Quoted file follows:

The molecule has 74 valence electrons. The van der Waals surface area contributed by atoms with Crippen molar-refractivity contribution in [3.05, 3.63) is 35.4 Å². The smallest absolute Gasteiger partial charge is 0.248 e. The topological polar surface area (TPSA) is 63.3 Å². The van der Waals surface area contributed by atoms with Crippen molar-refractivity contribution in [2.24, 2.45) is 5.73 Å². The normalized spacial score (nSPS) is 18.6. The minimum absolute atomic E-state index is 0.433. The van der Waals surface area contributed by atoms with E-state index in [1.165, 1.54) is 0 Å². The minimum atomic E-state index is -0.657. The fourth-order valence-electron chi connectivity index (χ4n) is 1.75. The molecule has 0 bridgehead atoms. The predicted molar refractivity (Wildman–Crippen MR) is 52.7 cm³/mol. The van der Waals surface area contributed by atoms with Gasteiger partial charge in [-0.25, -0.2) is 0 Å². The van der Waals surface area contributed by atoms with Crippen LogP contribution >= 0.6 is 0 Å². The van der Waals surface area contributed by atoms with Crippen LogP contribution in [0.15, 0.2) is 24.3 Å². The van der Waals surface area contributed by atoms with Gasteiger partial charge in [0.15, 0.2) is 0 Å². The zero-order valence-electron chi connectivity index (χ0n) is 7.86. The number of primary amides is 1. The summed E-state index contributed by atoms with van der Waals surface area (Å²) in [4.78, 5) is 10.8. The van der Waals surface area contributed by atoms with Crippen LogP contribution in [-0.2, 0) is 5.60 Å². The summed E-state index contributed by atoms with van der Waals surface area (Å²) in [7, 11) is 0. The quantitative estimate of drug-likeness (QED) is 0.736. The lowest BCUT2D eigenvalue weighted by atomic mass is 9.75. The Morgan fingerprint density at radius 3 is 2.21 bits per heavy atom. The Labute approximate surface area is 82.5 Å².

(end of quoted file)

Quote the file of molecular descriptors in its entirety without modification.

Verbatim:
The molecule has 74 valence electrons. The van der Waals surface area contributed by atoms with Crippen molar-refractivity contribution in [3.05, 3.63) is 35.4 Å². The smallest absolute Gasteiger partial charge is 0.248 e. The topological polar surface area (TPSA) is 63.3 Å². The van der Waals surface area contributed by atoms with Crippen molar-refractivity contribution in [2.24, 2.45) is 5.73 Å². The normalized spacial score (nSPS) is 18.6. The minimum absolute atomic E-state index is 0.433. The van der Waals surface area contributed by atoms with E-state index in [1.165, 1.54) is 0 Å². The minimum atomic E-state index is -0.657. The fourth-order valence-electron chi connectivity index (χ4n) is 1.75. The molecule has 0 bridgehead atoms. The predicted molar refractivity (Wildman–Crippen MR) is 52.7 cm³/mol. The van der Waals surface area contributed by atoms with Gasteiger partial charge in [-0.25, -0.2) is 0 Å². The van der Waals surface area contributed by atoms with Crippen LogP contribution >= 0.6 is 0 Å². The van der Waals surface area contributed by atoms with Crippen LogP contribution in [0.15, 0.2) is 24.3 Å². The van der Waals surface area contributed by atoms with Gasteiger partial charge in [0.15, 0.2) is 0 Å². The zero-order valence-electron chi connectivity index (χ0n) is 7.86. The number of primary amides is 1. The summed E-state index contributed by atoms with van der Waals surface area (Å²) in [4.78, 5) is 10.8. The van der Waals surface area contributed by atoms with Crippen LogP contribution in [-0.2, 0) is 5.60 Å². The summed E-state index contributed by atoms with van der Waals surface area (Å²) in [7, 11) is 0. The quantitative estimate of drug-likeness (QED) is 0.736. The lowest BCUT2D eigenvalue weighted by atomic mass is 9.75. The Morgan fingerprint density at radius 3 is 2.21 bits per heavy atom. The Labute approximate surface area is 82.5 Å².